The CEO, CFO, and CIO are meeting to discuss the state of the organization. The company is located within a coastal city and the CEO has concerns about how prepared they are given the inherent risks of their geographic area.
The CFO tells the CEO, “Don’t worry, I’m developing a Business Continuity Plan that will outline everything necessary to keep the lights on.” The CIO then says, “Well, I’m developing a Disaster Recovery Plan that will do that as well.”
The CEO looks perplexed. Why are my CFO and CIO performing the same work and why are they calling it by two different names? The truth of the matter is that he should only be concerned if these plans are being developed in parallel without any input between the CIO and CFO.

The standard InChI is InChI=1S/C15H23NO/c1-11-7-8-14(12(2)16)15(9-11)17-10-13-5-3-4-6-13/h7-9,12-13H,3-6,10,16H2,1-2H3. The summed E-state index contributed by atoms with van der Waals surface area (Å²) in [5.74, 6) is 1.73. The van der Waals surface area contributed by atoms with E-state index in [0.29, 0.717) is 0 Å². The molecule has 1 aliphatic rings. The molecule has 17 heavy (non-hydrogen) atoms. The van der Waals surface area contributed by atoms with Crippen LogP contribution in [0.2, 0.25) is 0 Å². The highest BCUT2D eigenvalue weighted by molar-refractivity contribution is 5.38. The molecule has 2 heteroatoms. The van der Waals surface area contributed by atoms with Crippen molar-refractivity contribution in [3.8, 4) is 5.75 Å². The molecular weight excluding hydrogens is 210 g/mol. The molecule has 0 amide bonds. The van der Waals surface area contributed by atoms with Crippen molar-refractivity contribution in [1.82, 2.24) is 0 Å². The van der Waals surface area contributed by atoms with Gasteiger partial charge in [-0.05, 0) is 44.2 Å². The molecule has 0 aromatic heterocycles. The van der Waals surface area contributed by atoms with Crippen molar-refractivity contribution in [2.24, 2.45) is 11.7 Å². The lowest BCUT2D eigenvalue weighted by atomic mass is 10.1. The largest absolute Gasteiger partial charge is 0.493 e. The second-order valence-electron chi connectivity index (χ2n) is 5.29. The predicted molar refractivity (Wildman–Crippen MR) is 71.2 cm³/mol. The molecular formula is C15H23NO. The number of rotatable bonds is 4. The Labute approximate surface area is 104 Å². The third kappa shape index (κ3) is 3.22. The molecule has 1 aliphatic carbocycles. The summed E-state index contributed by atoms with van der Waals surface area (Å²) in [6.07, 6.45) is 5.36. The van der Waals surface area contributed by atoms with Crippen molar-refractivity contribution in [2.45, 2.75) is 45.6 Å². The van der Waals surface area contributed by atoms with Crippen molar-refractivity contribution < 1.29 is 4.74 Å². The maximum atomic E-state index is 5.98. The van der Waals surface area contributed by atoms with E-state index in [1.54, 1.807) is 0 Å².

Two Plans with Different Goals and Timelines
Within contemporary corporate culture, Business Continuity Plan (BCP) and Disaster Recovery Plan (DRP) have started to be used interchangeably. They are both very different documents but do depend on each other, to some degree, to keep the business alive during a potentially disastrous situation.
The primary difference between the plans has to do with its timeline in relation to the disaster event. A BCP is a plan that the business uses to plan in advance what needs to be done to ensure that key products and services continue to be available in case of a disaster. DRP plans for what needs to be done immediately after a disaster in order to recover quickly. Basically, the BCP is planning to continue business operations during a disaster while the DRP is planning to recover from that disaster.